I had the honor to drive Robert King around Southern California this past weekend to a handful of events centered on the Angola 3 campaign and his new book From the Bottom of the Heap: The Autobiography of ex Black Panther Robert Hillary King.
It’s an incredible story of what it means to be Black in this country; beautifully written and deep and it made me cry at two different points. And never fear, it has an inspiring ending.
I learned that I actually eat more than King, I wake up MUCH later, and that there were possibly a few too many things edited out of the book (which I take responsibility for, though all complaints should be sent to my colleague ramsey). And a lot of really great stories that should have been in there but somehow never made it. Like the exact plan of how he escaped from Angola, and climbed walls using rope made out of the ticking from the mattresses and stepped on someone’s face and heard one of the women yell hey Tarzan, take me, it’s Jane…Which is why you have to hear him speak. But we were there to educate, not just tell stories, so I’ll be serious for a moment.
Slavery has continued in this country under the guise of prisons. There are now approximately 2.3 million people in prison, another 5 to 6 million people are on some kind of parole or probation, and 1 in 9 black men between the ages of 21 and 29 are incarcerated…
And there is a vast amount of money to be made on prisoners. The prisons get money for housing and feeding prisoners, and money for transporting them. They get money for the work that prisoners do while in prison. Prisons form the entire economic base and are the principal employer in many a small town. In Angola, Louisiana the 5,000 prisoners are counted in the town census as citizens allowing the town to receive additional federal benefits. Angola is 18,000 acres that went from plantation to prison with no break in between, even maintaining the sugar cane and cotton fields. Prisoners are guaranteed no rights in the constitution that supposedly abolished slavery. Here is a view of the place from the book:
So Robert Hillary King. He joined the Black Panther party in a Louisiana prison and worked to organize prisoners to protest the terror of the conditions they lived in. He, along with compañeros Albert Woodfox and Herman Wallace were actually succeeding in some things, like getting holes cut in the cell bars so that their food no longer had to scrape along the bottom of their doors when it was shoved underneath. They held classes in literacy and political education. They protested and worked to end the physical and mental abuse of prisoners, the constant invasive strip searches, and the prevalence of rape. They were reaching out to white prisoners. And so they were stopped.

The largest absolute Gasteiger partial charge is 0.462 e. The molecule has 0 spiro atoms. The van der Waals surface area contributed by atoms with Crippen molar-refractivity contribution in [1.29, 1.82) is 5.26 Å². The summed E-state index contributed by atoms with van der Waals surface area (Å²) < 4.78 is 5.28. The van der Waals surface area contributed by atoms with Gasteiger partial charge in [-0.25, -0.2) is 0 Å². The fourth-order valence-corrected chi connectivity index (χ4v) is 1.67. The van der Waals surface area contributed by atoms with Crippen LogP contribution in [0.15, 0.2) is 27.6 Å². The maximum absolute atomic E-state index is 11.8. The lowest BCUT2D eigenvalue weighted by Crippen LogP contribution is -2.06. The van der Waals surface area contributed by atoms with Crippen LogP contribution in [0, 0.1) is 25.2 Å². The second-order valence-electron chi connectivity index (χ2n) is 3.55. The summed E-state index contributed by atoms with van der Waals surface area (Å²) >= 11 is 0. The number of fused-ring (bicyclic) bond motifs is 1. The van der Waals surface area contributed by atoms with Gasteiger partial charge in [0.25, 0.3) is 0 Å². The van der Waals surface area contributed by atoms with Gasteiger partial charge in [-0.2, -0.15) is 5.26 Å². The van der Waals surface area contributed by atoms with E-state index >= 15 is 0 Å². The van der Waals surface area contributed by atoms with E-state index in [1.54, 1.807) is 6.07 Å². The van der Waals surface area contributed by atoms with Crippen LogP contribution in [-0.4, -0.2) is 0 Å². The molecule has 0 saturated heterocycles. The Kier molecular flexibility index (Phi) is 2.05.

King was framed in the murder of another inmate on his tier, found guilty though the man who had killed testified it had been in self-defense and that he had acted alone. Albert and Herman were framed in the murder of a prison guard (based on the testimony of seven eye witnesses – each of whom claimed they were the only ones at the scene besides the murderers! One of whom was shortly released on furlough due to his blindness. All of whom received incredible treatment from that day on, in spite of testimony that was hopelessly contradictory). King, although he was not in Angola at the time, was put under investigation as an accomplice, and was held in solitary for 29 years on that ground.
King fought his case over the years, and walked free in 2001. He said that he might be free of Angola, but Angola would never be free of him. He has kept that promise. Herman and Albert continue in prison, though Albert’s conviction has been overturned. The State has appealed the decision, and are resorting to character assassination in their attempt to ensure that both Herman and Albert remain safe and sound behind bars until they die.
So we started with an event sponsored by the Southern California Library at the L.A. Grand Theatre, a showing of the documentary on the Angola 3 (could use a bit more editing but is really a great documentary) with King speaking after. We had dinner with Gary Phillips and Gilda Haas (both future PM authors), then drove down to Whittier to stay with the Cambrons. It was a weekend of brilliant people and great hospitality I have to say! Then on Saturday we drove down to San Diego, where we stayed with Dennis Childs and his wife Saranella, both of them beautiful in every sense of the word. That day’s event was at the Malcolm X library, and the following day at UCSD. Here he is at the Library:
And here are King and Dennis at UCSD:
And of course, we were traveling in style in the rented red mustang, here are King, Saranella and I, it has been extraordinarily hot here as you can see:
A brilliantly intense weekend, though I’ll admit my thoughts had a certain tendency to stretch somewhere rather different in a smiley day-dreamy sort of way. And it was an exhausting though rewarding trip, so happy reverie came as some relief in the rare downtime. I don’t think that’s why I did my best to make King miss his flight up to the Bay by jumping on the 605 North rather than South in rush hour traffic after a last lovely night in Whittier, it’s the fact I’ve yet to try my bike on the freeways I believe! Or that I don’t know Whittier. Or that I forgot to clarify the direction with Arturo before leaving. But everything worked out all right in the end…
There is much to be done on the campaign to free the remaining two of the Angola three. For more information on how to get involved, go to www.angola3grassroots.org, and for the book or dvd, click on the images above or go to www.pmpress.org.